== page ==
Cornel West, Writer and Orator
Cornel West spoke at Clarkson University on September 21. It is always an interesting experience to meet an author whose writing you have come to admire. Over the years, I have read a number of West’s books, including: The American Evasion of Philosophy, Race Matters, Democracy Matters, and most of The Cornel West Reader. He is a lucid stylist who clearly loves ideas and uses them to produce provocative arguments. The question for me was would Cornel West be as interesting in person as he is on the page?
Meeting Dr. West included shock of recognition – I have seen him on television, on film, and heard him on the radio fairly often – and a sense that I was in the presence of intellectual royalty. We gathered in a room anticipating his arrival. Then, suddenly, there he was. I do not know if I have ever met anyone who loves people more than Cornel West. He moved around the room with ease and even joy. He hugged, shook hands, had his picture taken, and made it abundantly clear that he was happy to be with us. I thought to myself that this is an evening I would never forget, while, for Cornel West, this kind of event is a commonplace. I was moved deeply and genuinely.
West’s talk focused on poverty and the utter invisibility of this issue in the political mainstream of America today. According to the government’s own statistics, nearly fifty percent of all Americans live on or near the poverty line. That is one out of every two people. The suffering and pain is enormous, and it should shake us to the very marrow. We are failing to take care of one another. Neither President Obama nor Mitt Romney has made the needs of the poor a part of their respective campaigns. Indeed, both major parties contribute to the invisibility of poverty by focusing economic attention on tax cuts for the very wealthy and the needs of the middle class. It is a stunning omission and moral failing.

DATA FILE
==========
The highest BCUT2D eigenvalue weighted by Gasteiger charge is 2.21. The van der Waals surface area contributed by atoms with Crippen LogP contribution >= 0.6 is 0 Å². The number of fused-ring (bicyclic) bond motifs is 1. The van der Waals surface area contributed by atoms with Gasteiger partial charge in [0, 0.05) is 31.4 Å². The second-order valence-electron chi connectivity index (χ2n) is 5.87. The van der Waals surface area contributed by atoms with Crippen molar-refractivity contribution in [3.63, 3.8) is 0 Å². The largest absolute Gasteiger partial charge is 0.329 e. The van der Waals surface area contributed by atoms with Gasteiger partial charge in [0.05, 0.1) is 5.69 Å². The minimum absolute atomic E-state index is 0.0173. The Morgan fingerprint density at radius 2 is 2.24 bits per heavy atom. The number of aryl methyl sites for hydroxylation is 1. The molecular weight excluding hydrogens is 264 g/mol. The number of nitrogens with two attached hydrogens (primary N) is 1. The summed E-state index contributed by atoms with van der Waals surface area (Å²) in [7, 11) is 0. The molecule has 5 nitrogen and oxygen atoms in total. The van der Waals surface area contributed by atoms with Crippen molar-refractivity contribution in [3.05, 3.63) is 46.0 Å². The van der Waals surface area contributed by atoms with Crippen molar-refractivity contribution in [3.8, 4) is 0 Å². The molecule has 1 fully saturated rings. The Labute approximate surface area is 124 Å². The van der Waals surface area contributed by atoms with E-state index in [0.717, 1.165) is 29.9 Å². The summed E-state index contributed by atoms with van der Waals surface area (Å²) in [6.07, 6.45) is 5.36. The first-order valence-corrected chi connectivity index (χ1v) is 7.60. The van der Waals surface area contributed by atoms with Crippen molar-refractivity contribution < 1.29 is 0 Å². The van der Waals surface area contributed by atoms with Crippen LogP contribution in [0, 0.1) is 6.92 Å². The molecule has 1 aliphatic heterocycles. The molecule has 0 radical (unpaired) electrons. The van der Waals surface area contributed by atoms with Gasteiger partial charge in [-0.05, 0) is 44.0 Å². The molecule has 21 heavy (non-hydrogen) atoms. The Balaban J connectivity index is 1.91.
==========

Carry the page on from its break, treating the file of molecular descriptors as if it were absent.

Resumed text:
Cornel West and Tavis Smiley have co-authored, The Rich and The Rest of Us: A Poverty Manifesto. It is a plea for intellectual and moral awakening on the part of Americans to acknowledge the suffering and vulnerability of the poor, and, particularly, the challenges faced by their children. If you missed seeing Dr. West at Clarkson last week, then this book will give you a clear sense of his central message. Be warned, however. Once you acknowledge the plight of the poor in our midst, ignorance can no longer be employed as an excuse for doing nothing. We cannot wait for the major political parties to do something. The most caring response to suffering must be immediate and democratic.